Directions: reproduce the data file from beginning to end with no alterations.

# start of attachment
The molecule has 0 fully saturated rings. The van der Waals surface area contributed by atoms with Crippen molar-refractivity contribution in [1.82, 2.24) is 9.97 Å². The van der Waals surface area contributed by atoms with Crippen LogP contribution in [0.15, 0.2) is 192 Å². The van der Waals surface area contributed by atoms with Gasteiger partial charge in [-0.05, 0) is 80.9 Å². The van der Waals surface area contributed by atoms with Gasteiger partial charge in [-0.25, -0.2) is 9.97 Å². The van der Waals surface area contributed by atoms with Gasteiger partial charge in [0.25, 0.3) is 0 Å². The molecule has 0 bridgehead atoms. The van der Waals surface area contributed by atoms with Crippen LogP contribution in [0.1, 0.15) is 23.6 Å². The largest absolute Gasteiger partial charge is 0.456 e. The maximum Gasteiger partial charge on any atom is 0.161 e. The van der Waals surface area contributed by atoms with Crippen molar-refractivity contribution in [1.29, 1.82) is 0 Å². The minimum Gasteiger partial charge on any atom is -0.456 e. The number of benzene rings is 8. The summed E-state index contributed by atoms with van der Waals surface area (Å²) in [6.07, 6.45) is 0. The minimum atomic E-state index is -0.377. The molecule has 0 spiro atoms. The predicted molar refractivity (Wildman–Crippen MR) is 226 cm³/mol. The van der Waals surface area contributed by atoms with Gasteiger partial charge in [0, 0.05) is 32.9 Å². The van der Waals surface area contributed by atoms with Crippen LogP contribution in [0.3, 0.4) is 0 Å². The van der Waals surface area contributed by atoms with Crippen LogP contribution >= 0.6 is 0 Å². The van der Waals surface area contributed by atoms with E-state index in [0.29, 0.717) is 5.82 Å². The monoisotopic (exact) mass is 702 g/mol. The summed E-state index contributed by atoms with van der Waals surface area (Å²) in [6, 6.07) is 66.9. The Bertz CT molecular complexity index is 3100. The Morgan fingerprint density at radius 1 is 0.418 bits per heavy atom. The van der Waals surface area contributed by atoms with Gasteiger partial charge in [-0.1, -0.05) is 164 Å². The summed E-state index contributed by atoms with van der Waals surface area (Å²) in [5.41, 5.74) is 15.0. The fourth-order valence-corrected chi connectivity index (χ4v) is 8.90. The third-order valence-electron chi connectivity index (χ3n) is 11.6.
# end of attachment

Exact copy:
The molecule has 0 fully saturated rings. The van der Waals surface area contributed by atoms with Crippen molar-refractivity contribution in [1.82, 2.24) is 9.97 Å². The van der Waals surface area contributed by atoms with Crippen LogP contribution in [0.15, 0.2) is 192 Å². The van der Waals surface area contributed by atoms with Gasteiger partial charge in [-0.05, 0) is 80.9 Å². The van der Waals surface area contributed by atoms with Gasteiger partial charge in [-0.25, -0.2) is 9.97 Å². The van der Waals surface area contributed by atoms with Gasteiger partial charge in [0.25, 0.3) is 0 Å². The molecule has 0 bridgehead atoms. The van der Waals surface area contributed by atoms with Crippen LogP contribution in [0.1, 0.15) is 23.6 Å². The largest absolute Gasteiger partial charge is 0.456 e. The maximum Gasteiger partial charge on any atom is 0.161 e. The van der Waals surface area contributed by atoms with Crippen molar-refractivity contribution in [1.29, 1.82) is 0 Å². The minimum Gasteiger partial charge on any atom is -0.456 e. The number of benzene rings is 8. The summed E-state index contributed by atoms with van der Waals surface area (Å²) in [6.07, 6.45) is 0. The minimum atomic E-state index is -0.377. The molecule has 0 spiro atoms. The predicted molar refractivity (Wildman–Crippen MR) is 226 cm³/mol. The van der Waals surface area contributed by atoms with Gasteiger partial charge in [0, 0.05) is 32.9 Å². The van der Waals surface area contributed by atoms with Crippen LogP contribution in [0.3, 0.4) is 0 Å². The van der Waals surface area contributed by atoms with Crippen LogP contribution >= 0.6 is 0 Å². The van der Waals surface area contributed by atoms with E-state index in [0.29, 0.717) is 5.82 Å². The monoisotopic (exact) mass is 702 g/mol. The summed E-state index contributed by atoms with van der Waals surface area (Å²) in [6, 6.07) is 66.9. The Bertz CT molecular complexity index is 3100. The Morgan fingerprint density at radius 1 is 0.418 bits per heavy atom. The van der Waals surface area contributed by atoms with Gasteiger partial charge in [-0.1, -0.05) is 164 Å². The summed E-state index contributed by atoms with van der Waals surface area (Å²) in [5.41, 5.74) is 15.0. The fourth-order valence-corrected chi connectivity index (χ4v) is 8.90. The third-order valence-electron chi connectivity index (χ3n) is 11.6.